Hauppauge Industrial Association President Terri Alessi-Miceli addresses the 26th Annual Economic Summit on Feb. 12, 2020 as panelists look on.

Despite a few bumps, Long Island’s economy is doing well and should continue its smooth sailing through the end of this year, thanks in large part to growing health care and technology sectors, according to a panel of local business leaders. 

That was the consensus among panelists at the Hauppauge Industrial Association’s 26th Annual Economic Summit, which brought together more than 150 members of LI’s business community to discuss issues including the housing market, job growth, confidence ratings on Wednesday, when audit and tax firm AVZ also released its 2020 Economic Survey and Opinion Poll.

“Overall, I’m optimistic and I feel very good about the commercial and residential real estate markets on LI,” said Jim Coughlan, a principal at Tritec Real Estate, who stressed that mixed-use developments are a large part of the future on LI. But, he cautioned, “Big houses and taxes will be a challenge for many.” 

He stressed the need to provide housing choices that people want at all ages and that includes increased development of downtowns such as Farmingdale and Patchogue, that are attractive to both Millennials and seniors. 

As far as jobs and future job growth on the island, forum moderator Bob Quarte, managing partner at AVZ & Company and past HIA-LI president, noted that “by 2030, 1 of every 3 jobs nationwide will be remote.”

“Younger workers, especially Millennials, are generally looking for more of a work-life balance, with more flexible schedules and more free time,” he said.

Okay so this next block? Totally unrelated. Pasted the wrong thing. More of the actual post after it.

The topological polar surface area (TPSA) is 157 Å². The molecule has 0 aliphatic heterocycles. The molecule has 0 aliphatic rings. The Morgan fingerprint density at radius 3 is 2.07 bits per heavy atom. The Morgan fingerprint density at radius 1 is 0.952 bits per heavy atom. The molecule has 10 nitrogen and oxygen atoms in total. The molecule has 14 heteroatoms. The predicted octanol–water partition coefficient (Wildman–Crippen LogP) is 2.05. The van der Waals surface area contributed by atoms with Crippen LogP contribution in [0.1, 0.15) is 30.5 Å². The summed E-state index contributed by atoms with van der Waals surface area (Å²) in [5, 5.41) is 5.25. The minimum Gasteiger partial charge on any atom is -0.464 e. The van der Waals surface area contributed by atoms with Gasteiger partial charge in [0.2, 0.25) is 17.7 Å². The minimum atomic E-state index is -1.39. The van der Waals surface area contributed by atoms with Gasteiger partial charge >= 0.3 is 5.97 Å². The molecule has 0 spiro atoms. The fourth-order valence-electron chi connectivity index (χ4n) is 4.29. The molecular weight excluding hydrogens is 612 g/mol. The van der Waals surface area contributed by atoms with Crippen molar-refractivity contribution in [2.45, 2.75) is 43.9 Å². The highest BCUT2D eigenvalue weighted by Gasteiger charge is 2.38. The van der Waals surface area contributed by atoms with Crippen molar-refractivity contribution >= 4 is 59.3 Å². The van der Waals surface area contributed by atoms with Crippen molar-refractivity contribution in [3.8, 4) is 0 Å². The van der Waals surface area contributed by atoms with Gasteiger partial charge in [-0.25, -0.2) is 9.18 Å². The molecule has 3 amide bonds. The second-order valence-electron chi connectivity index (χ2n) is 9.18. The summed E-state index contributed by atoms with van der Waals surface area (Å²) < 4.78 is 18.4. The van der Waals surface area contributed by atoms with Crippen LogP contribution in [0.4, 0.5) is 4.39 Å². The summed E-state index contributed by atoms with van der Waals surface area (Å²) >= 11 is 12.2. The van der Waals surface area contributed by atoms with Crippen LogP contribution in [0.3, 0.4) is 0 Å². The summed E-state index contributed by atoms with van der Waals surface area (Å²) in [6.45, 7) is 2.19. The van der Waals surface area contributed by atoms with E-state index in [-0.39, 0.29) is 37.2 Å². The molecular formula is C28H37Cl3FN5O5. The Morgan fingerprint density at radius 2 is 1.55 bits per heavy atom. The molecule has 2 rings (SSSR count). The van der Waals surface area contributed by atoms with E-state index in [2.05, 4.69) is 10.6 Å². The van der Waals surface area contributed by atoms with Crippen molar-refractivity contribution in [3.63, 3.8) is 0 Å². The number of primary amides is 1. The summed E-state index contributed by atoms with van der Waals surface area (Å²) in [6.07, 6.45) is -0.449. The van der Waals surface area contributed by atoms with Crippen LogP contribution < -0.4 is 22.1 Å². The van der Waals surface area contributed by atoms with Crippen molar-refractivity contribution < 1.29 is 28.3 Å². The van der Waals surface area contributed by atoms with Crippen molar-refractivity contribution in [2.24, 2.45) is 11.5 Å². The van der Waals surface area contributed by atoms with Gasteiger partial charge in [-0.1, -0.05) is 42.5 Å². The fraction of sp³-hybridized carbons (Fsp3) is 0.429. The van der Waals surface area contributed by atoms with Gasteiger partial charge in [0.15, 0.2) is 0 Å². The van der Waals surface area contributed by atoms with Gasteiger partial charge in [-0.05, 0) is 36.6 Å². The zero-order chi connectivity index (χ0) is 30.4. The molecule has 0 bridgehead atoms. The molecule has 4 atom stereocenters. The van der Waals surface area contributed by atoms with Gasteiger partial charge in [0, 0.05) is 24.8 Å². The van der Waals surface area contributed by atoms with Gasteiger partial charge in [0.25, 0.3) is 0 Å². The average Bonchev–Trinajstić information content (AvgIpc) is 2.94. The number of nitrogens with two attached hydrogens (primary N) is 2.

Among the highlights from the AVZ survey were that in addition to the health care and technology sectors showing the greatest growth potential, overall confidence in the LI economy dipped from 7.2 in 2018 to 6.8 in 2019. Confidence in the national economy also dipped from 7.5 in 2018 to 7.2 in 2019, despite strong economic indicators such as record low unemployment, a robust stock market, and increases in hourly wages. 

Rich Humann, president and CEO of H2M Architects + Engineers, spoke to how the technology sector plays a role.

“We’re still in an employee-centered labor market,” he said, noting that employees have an upper-hand due to a continued low unemployment rate near three percent, according to the New York State Department of Labor.  

His firm has nearly 300 remote employees, mainly due to physical space constraints at H2M’s offices in New York and New Jersey. 

Speaking to the island’s continued surge in health care jobs was Janine Logan, director of communications for the Nassau-Suffolk Hospital Council. 

“Right now, 18 percent of the population on LI is 65-plus and that means that varied types of home care, wellness, and preventive care will continue to be viable areas of employment,” said Logan. 

She added that many jobs in health care don’t require degrees and can be obtained through training and/or certificates programs. Both Quarte and Logan also stressed the ever-increasing need for mental health/addiction treatment and geriatric specialist jobs. 

“Mental health is a growing issue in health care,” said Quarte, citing increasing suicide rates. 

Logan agreed, saying that jobs in mental health and addiction will continue to be in high demand. 

“Is going to college for everyone?” Quarte asked. “What about trade schools?”

Dr. John Nader, President of Farmingdale State College, said, “Not everyone needs a college degree, but everyone needs and education.” 

He spoke about the ranges of varied programs available at Farmingdale from engineering degrees to certificate programs. 

“There are many options to traditional degrees and more students are looking at micro credentials, like mini-degrees or certifications in specific topic areas or varied certificate programs in areas such as technology, criminal justice, or health care,” he said.

Other highlights from AVZ’s survey included findings that 43 percent of firms on LI had no issues finding skilled workers, 46 percent of firms increased their headcount;, 20 percent of firms gave salary increases of five to nine percent, more than 70 percent of those surveyed plan on working either full or part-time after they retired.

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